How To Make A Guitar Humidifier DIY? (Process and Alternatives Explained)

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Guitar humidifiers must be on every guitarist’s list of accessories. They help maintain the health and sound quality of your instrument in varying climates. 

For example: If you live in a place like Arizona where the climate is dry, you need a humidifier.

Wood is highly sensitive to humidity changes. In dry environments or during colder months when indoor heating is used, the air becomes dry. This causes the wood in a guitar to contract. That can lead to long-term damage over time to a guitar. This is where an over-the-counter guitar humidifier comes in handy! 

What if we told you that you could make your DIY humidifier in just a few simple steps? Read on to find out more!

Quick Steps For Making A DIY Guitar Humidifier

  • Step 1: Preparing the Ziplock Bag
  • Step 2: Preparing your choice of Humidifier
  • Step 3: Insert the Towel into the Bag
  • Step 4: Position the Humidifier 
  • Step 5: Regularly Monitor

Why Are Humidifiers Necessary?

The guitar humidifier helps maintain a stable level of humidity of 45% to 55%. The weather is not the same everywhere. In dry areas natural humidity is relatively low. Moreover, when the humidity changes your guitar may be affected by fret sprout. With high humidity,  the fret ends protrude from the neck as the wood around it shrinks.

Electric guitars may be affected by humidity too but not as much as acoustic. Maintaining a moderate humidity level can help protect it. Leaving your guitar in a case can also cause problems. When traveling, the guitar case can also go through a change in the humidity.  Here is where humidifiers help out a lot.

What Are The Basics Of A Guitar Humidifier?

A guitar humidifier is generally a sponge that absorbs and releases water with time. This maintains the moisture level around the guitar. With the right amount of moisture, you can prevent the guitar wood from cracking and warping. There are two types of guitar humidifiers available in the market right now:

  • In-Case Humidifiers: These are placed inside the guitar case maintaining the overall humidity level around the entire instrument. They typically sit beneath the headstock or near the heel of the guitar.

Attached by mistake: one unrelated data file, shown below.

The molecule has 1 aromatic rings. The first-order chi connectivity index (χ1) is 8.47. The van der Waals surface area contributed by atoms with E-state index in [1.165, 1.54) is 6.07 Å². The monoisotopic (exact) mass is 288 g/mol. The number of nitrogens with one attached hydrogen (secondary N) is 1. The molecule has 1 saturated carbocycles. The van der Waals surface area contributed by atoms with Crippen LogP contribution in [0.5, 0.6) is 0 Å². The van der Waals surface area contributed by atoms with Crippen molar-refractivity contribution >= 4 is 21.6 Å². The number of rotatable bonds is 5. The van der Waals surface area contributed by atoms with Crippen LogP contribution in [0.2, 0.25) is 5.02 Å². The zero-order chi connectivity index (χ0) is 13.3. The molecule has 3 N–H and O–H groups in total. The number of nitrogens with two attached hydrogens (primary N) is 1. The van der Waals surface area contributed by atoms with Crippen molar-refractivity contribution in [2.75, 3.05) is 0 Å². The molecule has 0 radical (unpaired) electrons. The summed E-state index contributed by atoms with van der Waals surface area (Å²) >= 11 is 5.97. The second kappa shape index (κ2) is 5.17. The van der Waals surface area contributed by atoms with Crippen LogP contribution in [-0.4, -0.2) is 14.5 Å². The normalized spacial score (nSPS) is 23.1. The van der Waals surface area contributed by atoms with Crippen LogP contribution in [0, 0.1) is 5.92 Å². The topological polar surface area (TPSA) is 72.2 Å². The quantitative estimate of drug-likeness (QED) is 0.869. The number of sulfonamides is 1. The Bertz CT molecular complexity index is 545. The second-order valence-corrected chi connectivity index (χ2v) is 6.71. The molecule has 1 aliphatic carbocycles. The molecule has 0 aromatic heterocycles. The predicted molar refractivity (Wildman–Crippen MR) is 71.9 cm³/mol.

• Sound Hole Humidifiers: These fit directly into the guitar’s sound hole to humidify the interior of the guitar. The unfinished wood inside can be affected by humidity the most. They help protect the soundboard and internal structure of the guitar.

How To Make A DIY Humidifier? [The Ultimate Step-by-Step Guide]

A DIY guitar humidifier can be a great project you can take on to protect your guitar. It is pretty straightforward so it shouldn’t take long to get on in order! Here’s our step-by-step guide on how to make a guitar humidifier home.

What Do You Need Before Starting?

  • Ziplock bag
  • Towel or sponge
  • Scissors
  • Distilled Water 

Step 1: Preparing The Ziplock Bag

Take a standard ziplock bag and fold it twice towards the zip.  Take a pair of scissors and cut slits across the folded part of the bag about an inch apart. Make sure each slit is about two-thirds deep into the bag. These slits will act as vents that allow humidity to evenly escape the bag. 

Step 2: Preparing Your Choice Of Humidifier

Take the towel or sponge and dampen it with water. Using tap water is okay, but it is best to use distilled water. Distilled water is ideal to prevent any mineral buildup of minerals on your guitar. Once fully soaked, wring the towel out to ensure it’s no longer dripping wet. The moisture level in the towel should be sufficient to release humidity. If it is too wet, water may drip onto your guitar which is never a good thing.

Step 3: Insert The Towel Into The Bag